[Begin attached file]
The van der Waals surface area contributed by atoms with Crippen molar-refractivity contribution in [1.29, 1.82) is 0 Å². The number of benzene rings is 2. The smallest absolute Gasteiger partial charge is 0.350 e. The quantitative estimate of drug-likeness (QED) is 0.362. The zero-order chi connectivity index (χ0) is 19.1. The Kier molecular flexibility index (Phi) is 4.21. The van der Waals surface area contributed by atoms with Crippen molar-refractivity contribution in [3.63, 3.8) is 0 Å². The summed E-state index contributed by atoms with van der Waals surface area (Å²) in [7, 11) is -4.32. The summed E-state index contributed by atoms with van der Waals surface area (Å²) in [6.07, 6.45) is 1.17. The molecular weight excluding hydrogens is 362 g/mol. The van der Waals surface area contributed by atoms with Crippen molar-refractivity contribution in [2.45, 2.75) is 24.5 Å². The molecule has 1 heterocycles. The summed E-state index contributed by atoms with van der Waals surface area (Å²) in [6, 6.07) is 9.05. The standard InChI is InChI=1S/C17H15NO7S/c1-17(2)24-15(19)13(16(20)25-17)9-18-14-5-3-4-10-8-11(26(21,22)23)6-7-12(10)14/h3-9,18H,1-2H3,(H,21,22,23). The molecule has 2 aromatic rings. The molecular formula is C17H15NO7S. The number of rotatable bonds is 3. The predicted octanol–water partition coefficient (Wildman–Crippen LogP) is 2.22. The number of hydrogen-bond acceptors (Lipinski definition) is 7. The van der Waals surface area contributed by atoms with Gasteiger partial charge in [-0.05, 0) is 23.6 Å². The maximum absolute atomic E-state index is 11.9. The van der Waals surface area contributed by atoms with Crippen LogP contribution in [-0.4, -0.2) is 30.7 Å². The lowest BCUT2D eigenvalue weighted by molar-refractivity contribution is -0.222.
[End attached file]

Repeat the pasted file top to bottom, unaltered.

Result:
The van der Waals surface area contributed by atoms with Crippen molar-refractivity contribution in [1.29, 1.82) is 0 Å². The number of benzene rings is 2. The smallest absolute Gasteiger partial charge is 0.350 e. The quantitative estimate of drug-likeness (QED) is 0.362. The zero-order chi connectivity index (χ0) is 19.1. The Kier molecular flexibility index (Phi) is 4.21. The van der Waals surface area contributed by atoms with Crippen molar-refractivity contribution in [3.63, 3.8) is 0 Å². The summed E-state index contributed by atoms with van der Waals surface area (Å²) in [7, 11) is -4.32. The summed E-state index contributed by atoms with van der Waals surface area (Å²) in [6.07, 6.45) is 1.17. The molecular weight excluding hydrogens is 362 g/mol. The van der Waals surface area contributed by atoms with Crippen molar-refractivity contribution in [2.45, 2.75) is 24.5 Å². The molecule has 1 heterocycles. The summed E-state index contributed by atoms with van der Waals surface area (Å²) in [6, 6.07) is 9.05. The standard InChI is InChI=1S/C17H15NO7S/c1-17(2)24-15(19)13(16(20)25-17)9-18-14-5-3-4-10-8-11(26(21,22)23)6-7-12(10)14/h3-9,18H,1-2H3,(H,21,22,23). The molecule has 2 aromatic rings. The molecular formula is C17H15NO7S. The number of rotatable bonds is 3. The predicted octanol–water partition coefficient (Wildman–Crippen LogP) is 2.22. The number of hydrogen-bond acceptors (Lipinski definition) is 7. The van der Waals surface area contributed by atoms with Gasteiger partial charge in [-0.05, 0) is 23.6 Å². The maximum absolute atomic E-state index is 11.9. The van der Waals surface area contributed by atoms with Crippen LogP contribution in [-0.4, -0.2) is 30.7 Å². The lowest BCUT2D eigenvalue weighted by molar-refractivity contribution is -0.222.